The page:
For the past several years, Philip Connors, once a copy editor at the Wall Street Journal, has spent part of the spring and summer spotting fires from a small perch overlooking New Mexico’s Gila Wilderness. Only 10% of the country’s lookout towers remain, but Connors clings to the assignment while he can. He calls it “a blend of monotony, geometry, and poetry, with healthy dollops of frivolity and sloth,” as well as the best job he can imagine. His memoir about the solitary time he has spent there is alternately plainspoken and poetic, and a mental escape hatch for anyone who reads it while sitting in a large city. It has won him comparisons to Annie Dillard and Thoreau, among others.
Donovan Hohn says the book “unapologetically belongs to that venerable taxon of American letters trivializingly known as ‘nature writing’ — a phrase that calls to mind the literary equivalent of the dreamy illustrations on view in a Sierra Club calendar or a Yellowstone gift shop. But the best so-called nature writers are also social critics, looking back from afar at what Edward Abbey called ‘syphilization’ (a bit of barbed wordplay that is a hallmark of the tradition).”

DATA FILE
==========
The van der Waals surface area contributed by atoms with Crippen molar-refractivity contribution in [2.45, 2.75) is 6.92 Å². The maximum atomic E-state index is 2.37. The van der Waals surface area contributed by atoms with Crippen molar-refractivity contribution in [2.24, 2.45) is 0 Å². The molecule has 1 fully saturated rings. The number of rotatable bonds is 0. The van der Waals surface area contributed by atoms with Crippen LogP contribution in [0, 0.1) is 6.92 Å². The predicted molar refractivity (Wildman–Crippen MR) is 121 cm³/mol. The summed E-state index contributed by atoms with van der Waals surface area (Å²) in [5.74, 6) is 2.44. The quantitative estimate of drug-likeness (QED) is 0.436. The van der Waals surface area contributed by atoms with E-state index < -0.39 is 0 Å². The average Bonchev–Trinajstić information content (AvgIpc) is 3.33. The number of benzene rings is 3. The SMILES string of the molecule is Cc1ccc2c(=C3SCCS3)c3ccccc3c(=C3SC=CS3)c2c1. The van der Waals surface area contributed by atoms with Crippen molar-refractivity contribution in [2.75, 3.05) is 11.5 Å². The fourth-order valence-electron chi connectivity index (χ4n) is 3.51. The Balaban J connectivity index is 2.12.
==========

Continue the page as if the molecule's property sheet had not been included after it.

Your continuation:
Nina MacLaughlin writes, “The book is a few different things at once: an exultant take on the natural world — the wildflowers and lightning and mountain peaks; a history of land and fire management in the United States; an exploration of solitude and an examination of the impulse to live alone on a mountaintop four months of the year and the shifting mental patterns — great storms and calms — that it provokes.”
Bettina Boxall says, “The reader comes to know and like not just the Gila, but Connors, who grew up on a farm in the Midwest. Even then, when there was nothing to see but endless rows of corn and beans, he climbed the silo to look out on his world.”
Impressed by the scope of the view from inside Connors’ little tower, Rob Verger says, “the book rises from what could have been simply a journal-like account of his time on the job and instead becomes a thoughtful, historically minded narrative that balances Connors’ own experiences with context from American history. . . . this is modern nature writing at its very finest.”
Fire Season by Philip Connors
Ecco, 256 pp., $24.99